It wasn’t the first time I’d kicked in the door to a house of God, and in all likelihood it wouldn’t be the last. Beck was a bloody sack in my arms—her body lighter than I would have imagined considering the weight of her personality.
“Priest!” I bellowed without any respect to decorum. Unlike the cathedral in Heavy Nicodemia, the Chapel of Saint Benedict’s stark gray walls gave it an institutional feel. Entering through the back deposited me in the business end of the church. Dark, empty offices lined the hall, but I powered forward.
Without bothering to wait for an answer, I burst into the chapel. Beck groaned in my arms. She’d been hit in the side, and based on a quick examination the bullet had passed clean through. That was good, but I didn’t know if it had punctured any organs on its quick visit. My medic training was a stress-panicked jumble in my head. I shouted again for the priest.
I shouldered through a pair of double doors into the narthex where a crowd gathered for the upcoming service. People gasped, startled by my appearance. Blood coated my hands and coat. Beck’s skin was so pale in the warm lobby lights that it glowed against the dark of the bloody smears. She’d bled so much. Why hadn’t Sam shot me instead?
But that’s not how life worked. People around me got hurt, and I always walked away unscathed. Beck might die from this, and it had never been her they were after.
“Excuse me,” came a kind but urgent voice. “Can I help you?”
“You the priest?”
The man was tall and long-faced, and his the surgical starching of his white collar answered a whole lot of questions about who he was. “We have a medical station, let me see if I can find a trained medic.”
“I am a trained medic,” I said. “Just get me the station.”
The priest led me back through long, drab hallways. The lights activated for him as we passed through, bringing a sterile, clipped edge to the otherwise featureless space. This could have been any office in any financial district. Though, I thought, not a very successful one. Any successful finance office would have hung a painting or two.
“In here,” said the priest, waving me through a wide double door.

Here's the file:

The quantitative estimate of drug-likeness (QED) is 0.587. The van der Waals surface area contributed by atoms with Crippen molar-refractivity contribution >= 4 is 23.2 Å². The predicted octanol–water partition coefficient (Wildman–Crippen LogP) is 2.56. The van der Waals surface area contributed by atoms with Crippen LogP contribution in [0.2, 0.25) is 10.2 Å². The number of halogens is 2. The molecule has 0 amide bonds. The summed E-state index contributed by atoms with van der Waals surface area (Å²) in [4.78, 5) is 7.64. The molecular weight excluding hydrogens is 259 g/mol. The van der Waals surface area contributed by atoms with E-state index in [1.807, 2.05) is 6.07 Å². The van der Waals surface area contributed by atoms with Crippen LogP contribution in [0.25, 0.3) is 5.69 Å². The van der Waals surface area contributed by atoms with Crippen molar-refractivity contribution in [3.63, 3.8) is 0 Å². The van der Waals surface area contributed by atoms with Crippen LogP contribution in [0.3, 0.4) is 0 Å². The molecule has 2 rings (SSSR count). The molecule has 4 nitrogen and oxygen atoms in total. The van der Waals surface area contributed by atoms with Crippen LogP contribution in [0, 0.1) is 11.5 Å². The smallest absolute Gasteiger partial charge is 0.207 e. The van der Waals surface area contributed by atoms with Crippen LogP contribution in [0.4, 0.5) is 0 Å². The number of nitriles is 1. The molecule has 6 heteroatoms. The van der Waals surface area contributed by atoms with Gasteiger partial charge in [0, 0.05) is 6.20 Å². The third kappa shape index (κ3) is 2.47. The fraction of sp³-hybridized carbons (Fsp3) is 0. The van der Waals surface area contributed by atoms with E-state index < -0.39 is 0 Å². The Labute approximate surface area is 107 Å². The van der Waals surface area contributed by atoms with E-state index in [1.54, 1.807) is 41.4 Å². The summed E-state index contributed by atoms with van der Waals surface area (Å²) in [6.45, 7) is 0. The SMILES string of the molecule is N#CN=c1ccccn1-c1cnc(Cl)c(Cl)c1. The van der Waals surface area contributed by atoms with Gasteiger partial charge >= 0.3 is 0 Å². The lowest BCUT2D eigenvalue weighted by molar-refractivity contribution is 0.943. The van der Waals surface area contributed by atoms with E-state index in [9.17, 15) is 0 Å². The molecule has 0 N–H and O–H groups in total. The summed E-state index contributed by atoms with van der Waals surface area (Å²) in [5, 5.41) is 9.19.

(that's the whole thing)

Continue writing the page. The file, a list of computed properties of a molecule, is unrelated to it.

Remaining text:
The room was even more harsh than the hall, with a crisp, acid scent lingering in the cold air. Three steel tables stood spaced evenly in the room, and the far wall was a row of refrigeration units.
“Is this a morgue?” I asked.
“We are not a hospital, but our facilities do contain a standard medical station.”
I placed Beck on the closest steel table. Her blood smeared across the reflective surface, rendering like red clouds in a swirling sky. This wasn’t a painting I ever wanted to see again. It took me back to that day my parents died, but I swallowed back that pain. There was work to do.
The medical station sat in a corner, its blue screen blinking a command prompt. Med stations were one of the few pieces of technology that would still work for me. Trinity ran the whole network, but for some small shred of mercy my excommunication didn’t cut me off from the basic human right to proper healthcare. In my case, I was a trained medic. I could do more with the device than the average citizen. It was one of the few valuable skills I kept up-to-date.
I punched in codes for a trauma kit, painkillers, and synth blood. The first two emerged immediately from the slot. The blood would take a moment to generate. There was a complex system behind these medical stations. What it couldn’t produce with materials on hand it would have shipped from a storage location. It might even come from a warehouse like the one I’d just raced through.
Beck was going into shock, so I hit her with the painkillers first. Trinity used a blended mix of fast-acting and slow burn pain meds, and the second I injected Beck she slumped down into a deeper sleep. Good.
“Is there anything I can do to help?” The priest stood in the doorway looking as out of place as his parishioners must feel in the confessional.